Looking Hard at Early Exposures

By Tart, Kimberly Thigpen | Environmental Health Perspectives, October 2006 | Go to article overview

Looking Hard at Early Exposures


Tart, Kimberly Thigpen, Environmental Health Perspectives


Children's health was the focus of almost 30 different sessions at the International Conference on Environmental Epidemiology and Exposure, held 2-6 September 2006 in Paris. Exposure to environmental toxicants early in life, and even parental exposure prior to conception, may lead to metabolic effects, cardiovascular disease, and reproductive problems later in life, said researchers speaking at the meeting.

According to Germaine Buck Louis, an epidemiologist from the National Institute of Child Health and Human Development, there is scientific evidence to support a relationship between maternal and paternal exposures prior to conception and testicular dysgenesis syndrome, a collection of adverse effects in testes, as well as the less well-studied ovarian dysgenesis. Said Buck Louis, "Periconception is a vital stage for research on exposures."

George Davey-Smith, a researcher in the University of Bristol Department of Social Medicine, told plenary attendees that prenatal and early-life exposures to environmental factors such as infectious agents and tobacco smoke have been associated with effects on blood pressure, insulin resistance (possibly leading to obesity), and cardiovascular disease in adults. Smith says that so-called predictive adaptive responses--developmental "programming" in response to adverse environmental cues--may underlie some of these associations. Evolutionarily, these responses are intended prepare the developing organism for a life of hardship. For example, a mother's poor nutrition during pregnancy may "predict" a life of nutritional hardship for her fetus. The resulting changes in fetal metabolic and cardiovascular development can prove maladaptive if the child is not, in fact, nutritionally deprived; the result can be metabolic syndrome.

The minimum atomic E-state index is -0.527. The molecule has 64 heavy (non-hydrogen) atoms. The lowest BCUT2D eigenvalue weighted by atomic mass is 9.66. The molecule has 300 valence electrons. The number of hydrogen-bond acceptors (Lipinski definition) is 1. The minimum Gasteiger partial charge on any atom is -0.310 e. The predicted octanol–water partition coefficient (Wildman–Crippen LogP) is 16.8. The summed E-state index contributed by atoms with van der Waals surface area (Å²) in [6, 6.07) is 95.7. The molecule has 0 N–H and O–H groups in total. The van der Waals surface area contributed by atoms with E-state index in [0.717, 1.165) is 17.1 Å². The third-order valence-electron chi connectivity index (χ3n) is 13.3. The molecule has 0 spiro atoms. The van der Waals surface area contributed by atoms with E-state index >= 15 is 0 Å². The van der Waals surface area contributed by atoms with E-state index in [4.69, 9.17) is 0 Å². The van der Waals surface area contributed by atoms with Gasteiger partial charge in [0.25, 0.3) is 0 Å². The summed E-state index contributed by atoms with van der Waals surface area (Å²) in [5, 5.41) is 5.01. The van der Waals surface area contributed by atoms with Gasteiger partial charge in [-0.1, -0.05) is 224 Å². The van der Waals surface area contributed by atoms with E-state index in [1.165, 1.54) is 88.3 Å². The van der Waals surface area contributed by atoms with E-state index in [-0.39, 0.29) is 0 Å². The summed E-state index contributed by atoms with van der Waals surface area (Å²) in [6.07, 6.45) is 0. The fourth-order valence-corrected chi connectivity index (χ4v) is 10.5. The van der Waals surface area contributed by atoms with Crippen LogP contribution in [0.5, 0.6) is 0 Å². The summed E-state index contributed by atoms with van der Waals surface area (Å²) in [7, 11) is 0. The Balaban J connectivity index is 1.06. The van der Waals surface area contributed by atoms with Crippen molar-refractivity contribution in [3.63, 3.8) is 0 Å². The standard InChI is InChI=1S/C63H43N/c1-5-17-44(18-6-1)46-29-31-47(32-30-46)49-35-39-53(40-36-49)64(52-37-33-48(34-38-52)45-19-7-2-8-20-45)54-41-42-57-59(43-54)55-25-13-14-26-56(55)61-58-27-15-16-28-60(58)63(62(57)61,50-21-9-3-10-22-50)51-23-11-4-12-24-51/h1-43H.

In a particularly packed session on children's health and environmental chemicals, Brenda Eskenazi, a professor of epidemiology at the University of California, Berkeley, presented the as yet unpublished, compiled results of studies from three NIEHS/EPA Children's Environmental Health Centers (UC-Berkeley, Columbia University, and Mount Sinai Medical Center) that showed similar associations between exposure to organophosphate pesticides and neurodevelopmental effects.

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